23 Grams of Salt: Retracing Gandhi’s March to Dandi
Anuj Ambalal speaks on his book, 23 Grams of Salt On Martyrs Day, January 30, the Heritage Trust, Vadodara, organized an illustrated talk by photographer Anuj Ambalal, who has retraced the 380 kms long Dandi Salt March from Sabarmati Ashram to Dandi, undertaken by Mahatma Gandhi 90 years earlier in 1930, in his book, 23 […]
Anuj Ambalal speaks on his book, 23 Grams of Salt
On Martyrs Day, January 30, the Heritage Trust, Vadodara, organized an illustrated talk by photographer Anuj Ambalal, who has retraced the 380 kms long Dandi Salt March from Sabarmati Ashram to Dandi, undertaken by Mahatma Gandhi 90 years earlier in 1930, in his book, 23 Grams of Salt, published by Navajivan, Ahmedabad.
Anuj’s detailed photographic and narrative documentation of all the villages and the dharamshalas and Yatri Niwas that Gandhi and his followers rested at and the maidans and open spaces where he addressed the admiring crowds, is an evocative and telling photo-essay on the state of the Dandi trail today. Anuj Ambalal is an Ahmedabad-based photographer with no formal training in photography, nor in his other passion, furniture design. He has had a number of solo and group shows in both fields.
The Dandi March was the major turning point in India’s freedom struggle, setting the stage for more aggressive, yet non-violent, political defiance of the British by Gandhi. The Dandi route was planned and made operational by Sardar Patel who calculated the walking miles per day and identified places for the marchers to stay the nights, access meals and for Gandhi to address meetings at every halt.
As a child, Anuj had heard stories of the march from his grandparents about the valour of the brave satyagrahis who dared the British government and walked all the way to Dandi, across fields, village lanes, crossing rivers and streams, up and down hillsides. Stories of how the striding Mahatma captivated the nation and how the might of the British Empire was humbled by a pinch of salt.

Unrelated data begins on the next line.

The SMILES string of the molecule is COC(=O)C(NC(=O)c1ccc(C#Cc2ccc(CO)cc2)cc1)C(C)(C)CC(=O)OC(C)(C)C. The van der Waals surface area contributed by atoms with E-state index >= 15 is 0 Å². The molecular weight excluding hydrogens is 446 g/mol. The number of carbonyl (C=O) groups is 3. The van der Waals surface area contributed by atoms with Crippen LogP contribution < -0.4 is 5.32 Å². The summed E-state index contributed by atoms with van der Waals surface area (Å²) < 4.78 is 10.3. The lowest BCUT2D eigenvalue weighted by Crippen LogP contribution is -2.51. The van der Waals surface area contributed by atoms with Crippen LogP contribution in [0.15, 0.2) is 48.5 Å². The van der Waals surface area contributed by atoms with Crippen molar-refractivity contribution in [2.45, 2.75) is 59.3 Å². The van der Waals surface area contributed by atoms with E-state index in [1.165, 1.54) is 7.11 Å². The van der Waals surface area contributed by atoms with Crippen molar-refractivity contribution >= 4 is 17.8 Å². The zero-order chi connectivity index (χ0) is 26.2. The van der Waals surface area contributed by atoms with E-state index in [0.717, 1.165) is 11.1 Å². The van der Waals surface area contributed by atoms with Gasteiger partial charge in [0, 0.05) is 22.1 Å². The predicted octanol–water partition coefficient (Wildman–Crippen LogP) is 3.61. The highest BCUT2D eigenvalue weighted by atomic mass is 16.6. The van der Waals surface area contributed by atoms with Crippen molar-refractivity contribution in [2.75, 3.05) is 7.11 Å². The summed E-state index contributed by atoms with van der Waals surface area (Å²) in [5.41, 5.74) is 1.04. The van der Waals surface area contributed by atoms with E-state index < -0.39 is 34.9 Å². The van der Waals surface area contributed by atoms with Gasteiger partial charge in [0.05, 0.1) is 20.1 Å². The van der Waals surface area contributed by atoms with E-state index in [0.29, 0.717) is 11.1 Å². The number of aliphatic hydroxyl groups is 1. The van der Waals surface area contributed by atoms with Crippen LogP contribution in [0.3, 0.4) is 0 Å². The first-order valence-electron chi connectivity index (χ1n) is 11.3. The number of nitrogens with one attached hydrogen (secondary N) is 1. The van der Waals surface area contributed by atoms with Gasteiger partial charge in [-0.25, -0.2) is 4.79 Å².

But these stories came alive when Anuj read Gandhian scholar Thomas Weber’s book, On the Salt March, and started thinking about those buildings, villages, and people. He thought about the existence of all and this curiosity turned into an obsession and led him on his own journey in search of the Dandi sites. He was supported in this endeavor by Vivek Desai, Managing Trustee, Navajivan Trust, who finally published the quest in the form of a book and by Rijuta Mehta who sensitively copyedited his text.
As Anuj puts it, “The book is in remembrance of a unique march that was conceived and led by a very unique man”. The Dandi Salt March trail is an extremely important modern heritage site with reference to our Independence.
With some socio-political determination, valid research, historical sensitivity, and strategic marketing, the trail can still be salvaged and it can work as a very significant tourist destination in Gujarat, bringing alive the hundreds of villages that dot the trail, introducing cycling tours as well in addition to walking tours. With this talk, Heritage Trust will be highlighting more issues of contemporary heritage as well.